NATO urges more Russia talks to defuse Ukraine crisis

NATO urges more Russia talks to defuse Ukraine crisis


Munich: NATO Secretary-General Jens Stoltenberg said on Saturday he had written to Russian Foreign Minister Sergei Lavrov proposing more talks to defuse a possible conflict in Ukraine, but warned Moscow to raise Impossible safety requirements are dangerous.

Stoltenberg said he sent the letter on Thursday urging Lavrov to agree to more talks in the form of the NATO-Russia Council, which met in January to formally discuss Moscow’s call for allies to move from Eastern Europe A call to withdraw.

He also told the Munich Security Conference that there was no sign of Russia pulling troops from the Ukrainian border — although Russia claimed this week that it had begun — and that the risk of conflict was real as the military buildup in Moscow continued.

“I have invited Russia and all NATO allies to the NATO-Russia Council meeting. I reiterated my invitation in a letter to Minister Lavrov on Thursday,” he said.

“We are very concerned because we see them continue to build, they continue to prepare. We have not seen such a concentration of combat readiness in Europe since the end of the Cold War,” he said.

In a rare acknowledgment of the limits of diplomacy, Stoltenberg also told the meeting that Moscow had made security demands that the Kremlin knew NATO could never meet.

Such concerns were echoed by German Chancellor Olaf Schultz, who told the meeting: “Russia has made the issue of Ukraine’s possible membership in NATO as a casus belli, which is a paradox because there is no decision on the agenda. ,”He said.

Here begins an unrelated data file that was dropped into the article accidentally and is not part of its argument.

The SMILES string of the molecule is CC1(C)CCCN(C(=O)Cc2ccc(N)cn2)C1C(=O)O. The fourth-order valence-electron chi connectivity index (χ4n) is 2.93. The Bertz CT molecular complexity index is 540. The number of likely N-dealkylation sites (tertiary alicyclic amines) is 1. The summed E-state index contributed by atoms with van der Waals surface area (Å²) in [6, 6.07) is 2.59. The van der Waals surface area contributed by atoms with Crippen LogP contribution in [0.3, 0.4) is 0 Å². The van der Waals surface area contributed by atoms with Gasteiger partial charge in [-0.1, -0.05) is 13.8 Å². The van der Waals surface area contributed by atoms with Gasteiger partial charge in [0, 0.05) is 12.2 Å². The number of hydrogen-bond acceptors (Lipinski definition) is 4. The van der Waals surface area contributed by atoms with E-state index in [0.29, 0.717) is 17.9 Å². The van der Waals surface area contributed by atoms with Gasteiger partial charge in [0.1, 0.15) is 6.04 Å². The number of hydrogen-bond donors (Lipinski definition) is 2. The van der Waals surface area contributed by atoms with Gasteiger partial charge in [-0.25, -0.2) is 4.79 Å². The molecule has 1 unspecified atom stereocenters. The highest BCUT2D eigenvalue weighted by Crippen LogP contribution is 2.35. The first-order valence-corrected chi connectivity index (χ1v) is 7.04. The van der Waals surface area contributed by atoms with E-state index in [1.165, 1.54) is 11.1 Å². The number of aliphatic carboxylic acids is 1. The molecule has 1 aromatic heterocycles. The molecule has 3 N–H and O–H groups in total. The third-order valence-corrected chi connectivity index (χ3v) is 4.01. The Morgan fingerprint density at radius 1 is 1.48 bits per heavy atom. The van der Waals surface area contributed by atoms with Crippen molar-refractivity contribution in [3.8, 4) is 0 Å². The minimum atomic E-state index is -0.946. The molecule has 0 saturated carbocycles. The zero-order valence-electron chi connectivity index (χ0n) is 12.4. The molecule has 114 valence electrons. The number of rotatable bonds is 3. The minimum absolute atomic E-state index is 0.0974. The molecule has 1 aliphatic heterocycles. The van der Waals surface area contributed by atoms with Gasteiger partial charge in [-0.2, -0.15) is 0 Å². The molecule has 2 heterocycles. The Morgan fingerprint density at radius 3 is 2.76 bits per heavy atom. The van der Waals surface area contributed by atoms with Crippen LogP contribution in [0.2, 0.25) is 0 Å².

Russia has sent tens of thousands of troops to its neighbor’s border amid the standoff over Ukraine, while insisting it has no plans to invade. President Vladimir Putin is making security demands, including preventing Ukraine from joining NATO. NATO has said that under the UN treaty, each country is free to choose its alliance.

“So that danger is now the combination of this massive military buildup, with the very threatening rhetoric, putting forward demands they know we cannot meet and say if we don’t meet them, they will be military consequences,” Stoltenberg said.

“We will differentiate clearly between untenable demands and legitimate security interests,” Scholz added.

Speaking alongside Stoltenberg, European Commission President Ursula von der Leyen said Moscow’s threats toward Ukraine could reshape the entire international system and would also cost Moscow economically.

“The world has been watching in disbelief as we face the largest build-up of troops on European soil since the darkest days of the Cold War, because the events of these days could reshape the entire international order,” von der Leyen said.

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